Due to President Vladimir Putin's recent actions, 86 percent of Russians believe they are a global superpower, a new poll released Wednesday showed. Reuters

A huge majority of Russians believe their country is one of the strongest, best positioned and influential nations in the world, according to a poll conducted by the All-Russia Public Opinion Research Center, Tass News Agency reported Wednesday.

Given President Vladimir Putin and his military and intelligence agency’s actions of late – annexing Crimea, poking and prodding members of the North Atlantic Treaty Organization, as well as the alleged hacking of the United States’ presidential election last year – 86 percent of Russians believe their nation has “great” influence around the globe. It was a huge jump from last year’s results, which still showed a strong 75 percent.

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The poll was conducted March 2-3, taking the opinions of 1,200 Russians over the age of 18 and had a margin of error of 3.5 percent, according to Tass.

"Over three past years, the hope that the country will acquire the status of a great power has transformed into certainty that it already is," the research center said.

"Russians’ self-esteem continues to increase. This stems primarily from Russia’s active role and importance as a global political player. The poll registered a record high share of respondents who believe that our country has already acquired the status of a great power or will do so quite soon," the polling group’s Director General, Valery Fyodorov added in a statement.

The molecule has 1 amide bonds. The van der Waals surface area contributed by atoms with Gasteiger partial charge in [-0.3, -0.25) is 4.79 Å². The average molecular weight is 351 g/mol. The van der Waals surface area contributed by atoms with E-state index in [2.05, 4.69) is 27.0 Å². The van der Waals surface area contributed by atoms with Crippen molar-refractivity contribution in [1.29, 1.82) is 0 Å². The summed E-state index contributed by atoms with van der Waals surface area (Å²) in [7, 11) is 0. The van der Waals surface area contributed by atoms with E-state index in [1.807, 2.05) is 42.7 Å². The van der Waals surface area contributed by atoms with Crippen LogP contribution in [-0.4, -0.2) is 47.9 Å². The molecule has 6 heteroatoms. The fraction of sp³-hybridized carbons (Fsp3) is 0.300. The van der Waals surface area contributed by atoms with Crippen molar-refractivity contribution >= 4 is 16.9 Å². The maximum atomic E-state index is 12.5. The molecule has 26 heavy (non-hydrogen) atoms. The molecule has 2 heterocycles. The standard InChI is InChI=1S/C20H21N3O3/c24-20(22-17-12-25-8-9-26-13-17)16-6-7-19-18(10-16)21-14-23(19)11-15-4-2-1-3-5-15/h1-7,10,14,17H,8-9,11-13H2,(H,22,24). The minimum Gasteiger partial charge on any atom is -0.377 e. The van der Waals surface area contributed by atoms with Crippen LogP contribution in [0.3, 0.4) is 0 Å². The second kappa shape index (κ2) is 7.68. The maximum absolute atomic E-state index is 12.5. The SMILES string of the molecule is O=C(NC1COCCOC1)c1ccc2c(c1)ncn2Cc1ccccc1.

Compared to just three years ago, Russians have slightly increased their feelings about their nation’s reach around the world. In 2014, a poll showed 54 percent thought Russia would be a “leading state” and the newly released poll reflected a rise to 57 percent.

Russians also said they felt relatively safe at home. According to the report, more than half of the respondents were not afraid of an attack on Russia, a sentiment that has increased recently. In comparison, 42 percent were fretful of a foreign attack, specifically from either the U.S. or Ukraine.

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Similarly, Putin’s approval rating has also ticked up in recent years. Of late, he’s registered an 83 percent job approval rating from Russians, a huge turnaround after he hit a low of 61 percent back in 2014 just before Sochi hosted the Winter Olympics and the annexing of Crimea from Ukraine, the Washington Post reported last year.